This leads to another concern–cost. To cover all three areas (and there are likely more) would be costly. The Lake Mat Pro has a rigid, weighted frame (48 lbs.) and covers 280 square feet (12 ½ x 24) and costs $359 plus $45 shipping per mat. To cover about one acre, 155 mats would be required at a cost over $62,000. Another product, called the Lake Bottom Blanket, is less expensive, but does not have a rigid frame and appears not to be porous. The 10 x 50 size costs $330 plus $19 shipping. If water cannot freely flow through the fabric, moving or turning it becomes difficult to impossible.
Finally, a manufacturer opined that attempting to cover an area over 1600-square feet would likely fail to be permitted by the DEQ.
At Michigan’s Paradise Lake, bubblers were installed in 400-acres. This cleared the area of Eurasian milfoil where weevils had previously failed.
This is an electro-mechanical solution similar to what is already used at Eagle Point Marine during the winter to keep ice away from their docks. Electrically powered pumps force air through hoses that keep the water in motion.
The cost of the Paradise Lake project was high–$200,000. This amount is being defrayed through a mandatory levy on property owners. This solutions tends to work in shallow water where electrical power and other infrastructure support is available. Unlike Paradise Lake, which is primarily shallow, the depths of Clark Lake vary from shallow to deep.
There is a DEQ concern that the widespread use of bubblers could have a harmful effect caused by aeration of the water.
Herbicides are effective. At Clark Lake the arrival of Eurasian milfoil and its hybrid infestation is recent. Because it has not yet covered a large area, it is controllable by spot treatment with herbicides. Designer versions of herbicides target only Eurasian milfoil and its hybrid. The herbicide can be applied early in spring when the good weeds are dormant but the Eurasian milfoil has already started to grow and the lake is used only lightly for recreational purposes. Some products have only a 24-hour swim advisory in the target area, no fish ban, and limited irrigation concerns.
In several ways, this solution offers fewer ecological downsides than some other options. Mats kill all weeds and anything trapped below them and create hazards on the surface. Herbicides do not have the ecological downsides of bubblers–water aeration.
Several lakes in the area use herbicides. Lake Columbia is one of them and employs the services of Professional Lake Management. PLM’s Steven Hansen says that a variety of products are used and selected based on water depth, location and how individual plants have reacted to past treatments. Some of those products are Sonar, Diquat and Renovate. Any product used is designed to target the invader and do not eliminate all weeds. PLM also treats Wamplers Lake where a recent letter to the editor in the Exponent was critical of the results. Hansen’s response was that the program does not kill all weeds, but leaves the good ones in place. He believes that is what some people react to, and points out that some weeds are necessary to keep a lake in proper ecological balance.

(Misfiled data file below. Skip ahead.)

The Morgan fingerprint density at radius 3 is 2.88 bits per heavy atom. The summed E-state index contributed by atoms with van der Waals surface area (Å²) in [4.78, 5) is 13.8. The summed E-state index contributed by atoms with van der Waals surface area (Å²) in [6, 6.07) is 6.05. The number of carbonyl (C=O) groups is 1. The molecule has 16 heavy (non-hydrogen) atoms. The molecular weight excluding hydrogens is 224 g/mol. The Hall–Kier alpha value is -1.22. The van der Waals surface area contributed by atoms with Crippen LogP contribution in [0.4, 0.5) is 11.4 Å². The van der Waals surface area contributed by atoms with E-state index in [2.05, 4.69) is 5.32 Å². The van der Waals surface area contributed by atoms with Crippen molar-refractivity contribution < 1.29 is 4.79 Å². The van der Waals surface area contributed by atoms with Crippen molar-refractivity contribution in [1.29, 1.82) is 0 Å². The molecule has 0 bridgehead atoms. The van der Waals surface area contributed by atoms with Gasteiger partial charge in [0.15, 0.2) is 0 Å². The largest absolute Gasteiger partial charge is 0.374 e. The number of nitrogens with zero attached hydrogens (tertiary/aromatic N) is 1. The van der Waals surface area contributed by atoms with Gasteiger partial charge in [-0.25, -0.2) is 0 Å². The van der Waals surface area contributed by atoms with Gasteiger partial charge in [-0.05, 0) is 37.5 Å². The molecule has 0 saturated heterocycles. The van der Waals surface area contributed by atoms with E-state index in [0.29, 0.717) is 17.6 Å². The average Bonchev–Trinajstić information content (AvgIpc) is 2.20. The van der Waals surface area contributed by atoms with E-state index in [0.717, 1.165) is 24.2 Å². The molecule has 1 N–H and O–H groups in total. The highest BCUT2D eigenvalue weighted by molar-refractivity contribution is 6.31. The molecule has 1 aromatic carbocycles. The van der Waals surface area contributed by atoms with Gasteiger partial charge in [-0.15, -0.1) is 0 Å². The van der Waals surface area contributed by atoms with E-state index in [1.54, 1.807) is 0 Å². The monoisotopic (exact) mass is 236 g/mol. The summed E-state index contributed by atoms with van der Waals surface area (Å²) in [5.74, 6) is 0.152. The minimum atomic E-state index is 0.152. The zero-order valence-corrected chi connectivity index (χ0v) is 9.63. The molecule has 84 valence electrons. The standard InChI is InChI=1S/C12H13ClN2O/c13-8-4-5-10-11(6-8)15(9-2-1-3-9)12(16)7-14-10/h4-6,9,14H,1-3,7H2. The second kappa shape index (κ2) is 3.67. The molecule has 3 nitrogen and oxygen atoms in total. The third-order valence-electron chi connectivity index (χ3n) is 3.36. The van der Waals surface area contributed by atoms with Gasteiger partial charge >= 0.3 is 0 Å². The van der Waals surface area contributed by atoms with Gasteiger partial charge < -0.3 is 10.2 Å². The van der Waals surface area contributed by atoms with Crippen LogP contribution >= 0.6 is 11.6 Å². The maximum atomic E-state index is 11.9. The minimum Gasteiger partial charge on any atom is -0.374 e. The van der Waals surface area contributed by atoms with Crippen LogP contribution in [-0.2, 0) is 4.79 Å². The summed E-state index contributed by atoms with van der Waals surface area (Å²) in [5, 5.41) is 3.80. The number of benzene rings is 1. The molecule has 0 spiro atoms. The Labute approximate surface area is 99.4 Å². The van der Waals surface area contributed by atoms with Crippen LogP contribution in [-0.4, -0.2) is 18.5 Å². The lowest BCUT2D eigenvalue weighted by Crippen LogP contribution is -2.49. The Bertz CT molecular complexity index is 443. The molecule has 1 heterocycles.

Compared to other options outlined in this article, herbicides are cost effective. An example is AccRenovate OTF, manufactured by Sepro. Progressive AE, a water-management consulting firm, estimates using 120 to 200 pounds of the product per acre costs $450 to $750. That cost includes installation by Professional Lake Management.
In considering the safety advisories listed by the manufacturer, it’s important to distinguish if those advisories apply to the installer, residences very close to the spot application, or the lake as a whole. The material safety sheet applies to the installer.
Research has proven that the products that are being considered have no negative effects for swimmers, wildlife, fish, etc. However, those who may not take time to read and study the research may still have a negative knee-jerk reaction to this approach and be unalterably opposed.
Conclusion of the Researchers
The research was conducted by two individuals operating independently. Then results were compared to determine if there were discrepancies and to ensure thoroughness. The task included scouring the web, reading and taking notes on reports, and engaging in telephone interviews. Summaries, reports and source links can be found by clicking here.
The researchers, and some others, were initially most attracted to biological or mechanical control. As data accumulated, the notion that this problem could be addressed in those ways diminished.
The truth is, Clark Lake potentially faces a big problem, and there is no ideal solution. The researchers emphasize the good news–early detection. They believe with quick action, it can be controlled to the point where it tends to disappear from everyday view. This will only happen if action is taken now and time is not wasted on faulty solutions. Time is of the essence. The researchers suggest that the careful and lawful application of herbicides offers the quickest, most cost effective and least-ecologically intrusive solution. They hope that anyone reading this approaches the topic as they did: by taking time to read and review the research with thoughtful consideration to the severity of the threat and the practical options available.